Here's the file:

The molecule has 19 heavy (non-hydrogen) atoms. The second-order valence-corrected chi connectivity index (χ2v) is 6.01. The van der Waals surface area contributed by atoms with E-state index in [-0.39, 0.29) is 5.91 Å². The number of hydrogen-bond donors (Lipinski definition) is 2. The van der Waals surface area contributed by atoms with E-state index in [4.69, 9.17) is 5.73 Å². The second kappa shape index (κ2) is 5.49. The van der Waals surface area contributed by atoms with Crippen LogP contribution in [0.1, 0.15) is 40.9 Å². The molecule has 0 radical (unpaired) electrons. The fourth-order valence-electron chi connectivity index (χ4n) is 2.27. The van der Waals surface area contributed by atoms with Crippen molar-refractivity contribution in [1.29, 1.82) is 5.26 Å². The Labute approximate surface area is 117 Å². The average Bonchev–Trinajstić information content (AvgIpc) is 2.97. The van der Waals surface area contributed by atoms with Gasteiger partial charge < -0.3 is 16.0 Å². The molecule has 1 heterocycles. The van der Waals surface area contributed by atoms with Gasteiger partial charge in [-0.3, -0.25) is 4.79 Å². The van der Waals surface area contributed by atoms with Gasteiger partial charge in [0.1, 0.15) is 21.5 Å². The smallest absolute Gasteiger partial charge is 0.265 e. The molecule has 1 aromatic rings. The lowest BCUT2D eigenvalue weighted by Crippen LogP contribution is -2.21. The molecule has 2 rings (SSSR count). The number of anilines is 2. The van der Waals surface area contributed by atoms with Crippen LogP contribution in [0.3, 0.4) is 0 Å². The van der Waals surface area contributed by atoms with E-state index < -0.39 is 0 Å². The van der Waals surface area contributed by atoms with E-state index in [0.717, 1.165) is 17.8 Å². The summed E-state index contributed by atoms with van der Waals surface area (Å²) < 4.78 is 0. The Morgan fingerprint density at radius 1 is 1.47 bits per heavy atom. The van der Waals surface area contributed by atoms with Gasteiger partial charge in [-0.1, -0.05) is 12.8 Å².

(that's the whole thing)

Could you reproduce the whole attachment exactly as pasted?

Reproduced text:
The molecule has 19 heavy (non-hydrogen) atoms. The second-order valence-corrected chi connectivity index (χ2v) is 6.01. The van der Waals surface area contributed by atoms with E-state index in [-0.39, 0.29) is 5.91 Å². The number of hydrogen-bond donors (Lipinski definition) is 2. The van der Waals surface area contributed by atoms with E-state index in [4.69, 9.17) is 5.73 Å². The second kappa shape index (κ2) is 5.49. The van der Waals surface area contributed by atoms with Crippen LogP contribution in [0.1, 0.15) is 40.9 Å². The molecule has 0 radical (unpaired) electrons. The fourth-order valence-electron chi connectivity index (χ4n) is 2.27. The van der Waals surface area contributed by atoms with Crippen molar-refractivity contribution in [1.29, 1.82) is 5.26 Å². The Labute approximate surface area is 117 Å². The average Bonchev–Trinajstić information content (AvgIpc) is 2.97. The van der Waals surface area contributed by atoms with Gasteiger partial charge < -0.3 is 16.0 Å². The molecule has 1 heterocycles. The van der Waals surface area contributed by atoms with Gasteiger partial charge in [-0.3, -0.25) is 4.79 Å². The van der Waals surface area contributed by atoms with Gasteiger partial charge in [0.1, 0.15) is 21.5 Å². The smallest absolute Gasteiger partial charge is 0.265 e. The molecule has 1 aromatic rings. The lowest BCUT2D eigenvalue weighted by Crippen LogP contribution is -2.21. The molecule has 2 rings (SSSR count). The number of anilines is 2. The van der Waals surface area contributed by atoms with Crippen LogP contribution in [0.3, 0.4) is 0 Å². The van der Waals surface area contributed by atoms with E-state index < -0.39 is 0 Å². The van der Waals surface area contributed by atoms with E-state index in [0.717, 1.165) is 17.8 Å². The summed E-state index contributed by atoms with van der Waals surface area (Å²) < 4.78 is 0. The Morgan fingerprint density at radius 1 is 1.47 bits per heavy atom. The van der Waals surface area contributed by atoms with Gasteiger partial charge in [-0.1, -0.05) is 12.8 Å².